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Monte Carlo Generated Dose Distributions for Orbital Irradiation Using a Single Anterior-Posterior Electron Beam and a Hanging Lens Shield

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D Duwel

D Duwel1*, M Lamba2 , H Elson3 , N Kumar4 , (1) ,Cincinnati, OH, (2) University of Cincinnati, Cincinnati, Ohio, (3) University of Cincinnati, Cincinnati, Ohio, (4) University of Cincinnati, Cincinnati, Ohio


SU-E-T-556 (Sunday, July 12, 2015) 3:00 PM - 6:00 PM Room: Exhibit Hall

Various cancers of the eye are successfully treated with radiotherapy utilizing one anterior-posterior (A/P) beam that encompasses the entire content of the orbit. In such cases, a hanging lens shield can be used to spare dose to the radiosensitive lens of the eye to prevent cataracts.

This research focused on Monte Carlo characterization of dose distributions resulting from a single A-P field to the orbit with a hanging shield in place. Monte Carlo codes were developed which calculated dose distributions for various electron radiation energies, hanging lens shield radii, shield heights above the eye, and beam spoiler configurations. Film dosimetry was used to benchmark the coding to ensure it was calculating relative dose accurately.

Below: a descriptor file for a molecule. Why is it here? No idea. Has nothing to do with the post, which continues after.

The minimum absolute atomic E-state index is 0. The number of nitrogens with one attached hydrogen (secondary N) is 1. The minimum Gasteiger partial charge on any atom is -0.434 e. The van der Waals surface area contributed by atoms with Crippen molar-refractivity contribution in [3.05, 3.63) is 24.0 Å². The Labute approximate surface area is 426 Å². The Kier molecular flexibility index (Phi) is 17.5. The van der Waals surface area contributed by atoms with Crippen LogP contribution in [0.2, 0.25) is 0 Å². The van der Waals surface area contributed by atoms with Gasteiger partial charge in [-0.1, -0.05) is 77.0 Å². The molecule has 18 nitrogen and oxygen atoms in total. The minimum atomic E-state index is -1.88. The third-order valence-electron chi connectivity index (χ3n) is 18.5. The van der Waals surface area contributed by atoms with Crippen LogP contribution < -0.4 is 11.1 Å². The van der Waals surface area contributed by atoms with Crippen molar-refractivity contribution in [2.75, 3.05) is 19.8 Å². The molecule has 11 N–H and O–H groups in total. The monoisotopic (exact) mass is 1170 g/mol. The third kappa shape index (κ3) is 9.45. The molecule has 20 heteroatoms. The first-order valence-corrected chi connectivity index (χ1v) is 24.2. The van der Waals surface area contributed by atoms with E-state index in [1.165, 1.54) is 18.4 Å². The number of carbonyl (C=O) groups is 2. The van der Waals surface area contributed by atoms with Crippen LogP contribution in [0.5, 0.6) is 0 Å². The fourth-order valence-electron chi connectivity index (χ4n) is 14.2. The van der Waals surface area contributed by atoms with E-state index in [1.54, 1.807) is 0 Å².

The Monte Carlo dose calculations indicated that lateral and depth dose profiles are insensitive to changes in shield height and electron beam energy. Dose deposition was sensitive to shield radius and beam spoiler composition and height above the eye.

The use of a single A/P electron beam to treat cancers of the eye while maintaining adequate lens sparing is feasible. Shield radius should be customized to have the same radius as the patient’s lens. A beam spoiler should be used if it is desired to substantially dose the eye tissues lying posterior to the lens in the shadow of the lens shield. The compromise between lens sparing and dose to diseased tissues surrounding the lens can be modulated by varying the beam spoiler thickness, spoiler material composition, and spoiler height above the eye. The sparing ratio is a metric that can be used to evaluate the compromise between lens sparing and dose to surrounding tissues. The higher the ratio, the more dose received by the tissues immediately posterior to the lens relative to the dose received by the lens.

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